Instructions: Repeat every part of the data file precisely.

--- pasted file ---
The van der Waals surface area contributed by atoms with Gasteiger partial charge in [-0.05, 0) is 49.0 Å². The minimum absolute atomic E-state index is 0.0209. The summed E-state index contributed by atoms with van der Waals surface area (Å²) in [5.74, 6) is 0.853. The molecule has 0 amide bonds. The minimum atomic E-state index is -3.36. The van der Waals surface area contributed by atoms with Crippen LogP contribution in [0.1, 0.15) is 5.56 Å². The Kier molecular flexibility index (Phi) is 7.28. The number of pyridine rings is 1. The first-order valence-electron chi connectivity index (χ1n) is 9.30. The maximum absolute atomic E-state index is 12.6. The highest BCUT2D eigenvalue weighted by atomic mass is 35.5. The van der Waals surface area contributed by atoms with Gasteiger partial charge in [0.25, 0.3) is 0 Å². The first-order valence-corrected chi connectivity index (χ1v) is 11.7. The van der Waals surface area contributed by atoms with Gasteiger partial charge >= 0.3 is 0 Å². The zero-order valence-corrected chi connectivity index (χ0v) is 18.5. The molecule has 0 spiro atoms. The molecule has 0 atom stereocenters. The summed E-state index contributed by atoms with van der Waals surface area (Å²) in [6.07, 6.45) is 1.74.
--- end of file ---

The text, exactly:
The van der Waals surface area contributed by atoms with Gasteiger partial charge in [-0.05, 0) is 49.0 Å². The minimum absolute atomic E-state index is 0.0209. The summed E-state index contributed by atoms with van der Waals surface area (Å²) in [5.74, 6) is 0.853. The molecule has 0 amide bonds. The minimum atomic E-state index is -3.36. The van der Waals surface area contributed by atoms with Crippen LogP contribution in [0.1, 0.15) is 5.56 Å². The Kier molecular flexibility index (Phi) is 7.28. The number of pyridine rings is 1. The first-order valence-electron chi connectivity index (χ1n) is 9.30. The maximum absolute atomic E-state index is 12.6. The highest BCUT2D eigenvalue weighted by atomic mass is 35.5. The van der Waals surface area contributed by atoms with Gasteiger partial charge in [0.25, 0.3) is 0 Å². The first-order valence-corrected chi connectivity index (χ1v) is 11.7. The van der Waals surface area contributed by atoms with Gasteiger partial charge >= 0.3 is 0 Å². The zero-order valence-corrected chi connectivity index (χ0v) is 18.5. The molecule has 0 spiro atoms. The molecule has 0 atom stereocenters. The summed E-state index contributed by atoms with van der Waals surface area (Å²) in [6.07, 6.45) is 1.74.